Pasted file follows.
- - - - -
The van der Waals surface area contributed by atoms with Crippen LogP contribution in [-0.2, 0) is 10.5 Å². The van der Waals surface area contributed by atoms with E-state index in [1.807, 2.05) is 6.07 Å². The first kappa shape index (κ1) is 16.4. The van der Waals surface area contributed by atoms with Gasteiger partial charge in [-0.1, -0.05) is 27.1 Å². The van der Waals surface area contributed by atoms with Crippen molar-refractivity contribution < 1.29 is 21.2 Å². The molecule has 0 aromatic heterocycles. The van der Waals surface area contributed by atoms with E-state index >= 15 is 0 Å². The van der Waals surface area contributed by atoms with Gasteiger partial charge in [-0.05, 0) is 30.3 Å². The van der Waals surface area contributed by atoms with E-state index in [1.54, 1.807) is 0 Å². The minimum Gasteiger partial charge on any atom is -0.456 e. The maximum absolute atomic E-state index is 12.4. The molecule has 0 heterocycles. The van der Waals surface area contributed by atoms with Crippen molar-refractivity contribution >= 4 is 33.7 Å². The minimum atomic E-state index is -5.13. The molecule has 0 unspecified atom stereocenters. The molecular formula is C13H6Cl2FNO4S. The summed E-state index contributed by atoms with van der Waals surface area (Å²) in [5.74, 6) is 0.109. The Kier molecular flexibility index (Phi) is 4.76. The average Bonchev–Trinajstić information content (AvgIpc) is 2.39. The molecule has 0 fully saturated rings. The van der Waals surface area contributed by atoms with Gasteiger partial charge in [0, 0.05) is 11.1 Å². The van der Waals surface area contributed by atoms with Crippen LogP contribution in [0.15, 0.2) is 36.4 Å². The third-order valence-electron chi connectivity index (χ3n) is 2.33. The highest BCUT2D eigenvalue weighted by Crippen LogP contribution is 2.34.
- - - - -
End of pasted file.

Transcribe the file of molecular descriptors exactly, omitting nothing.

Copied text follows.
The van der Waals surface area contributed by atoms with Crippen LogP contribution in [-0.2, 0) is 10.5 Å². The van der Waals surface area contributed by atoms with E-state index in [1.807, 2.05) is 6.07 Å². The first kappa shape index (κ1) is 16.4. The van der Waals surface area contributed by atoms with Gasteiger partial charge in [-0.1, -0.05) is 27.1 Å². The van der Waals surface area contributed by atoms with Crippen molar-refractivity contribution < 1.29 is 21.2 Å². The molecule has 0 aromatic heterocycles. The van der Waals surface area contributed by atoms with E-state index >= 15 is 0 Å². The van der Waals surface area contributed by atoms with Gasteiger partial charge in [-0.05, 0) is 30.3 Å². The van der Waals surface area contributed by atoms with E-state index in [1.54, 1.807) is 0 Å². The minimum Gasteiger partial charge on any atom is -0.456 e. The maximum absolute atomic E-state index is 12.4. The molecule has 0 heterocycles. The van der Waals surface area contributed by atoms with Crippen molar-refractivity contribution >= 4 is 33.7 Å². The minimum atomic E-state index is -5.13. The molecule has 0 unspecified atom stereocenters. The molecular formula is C13H6Cl2FNO4S. The summed E-state index contributed by atoms with van der Waals surface area (Å²) in [5.74, 6) is 0.109. The Kier molecular flexibility index (Phi) is 4.76. The average Bonchev–Trinajstić information content (AvgIpc) is 2.39. The molecule has 0 fully saturated rings. The van der Waals surface area contributed by atoms with Gasteiger partial charge in [0, 0.05) is 11.1 Å². The van der Waals surface area contributed by atoms with Crippen LogP contribution in [0.15, 0.2) is 36.4 Å². The third-order valence-electron chi connectivity index (χ3n) is 2.33. The highest BCUT2D eigenvalue weighted by Crippen LogP contribution is 2.34.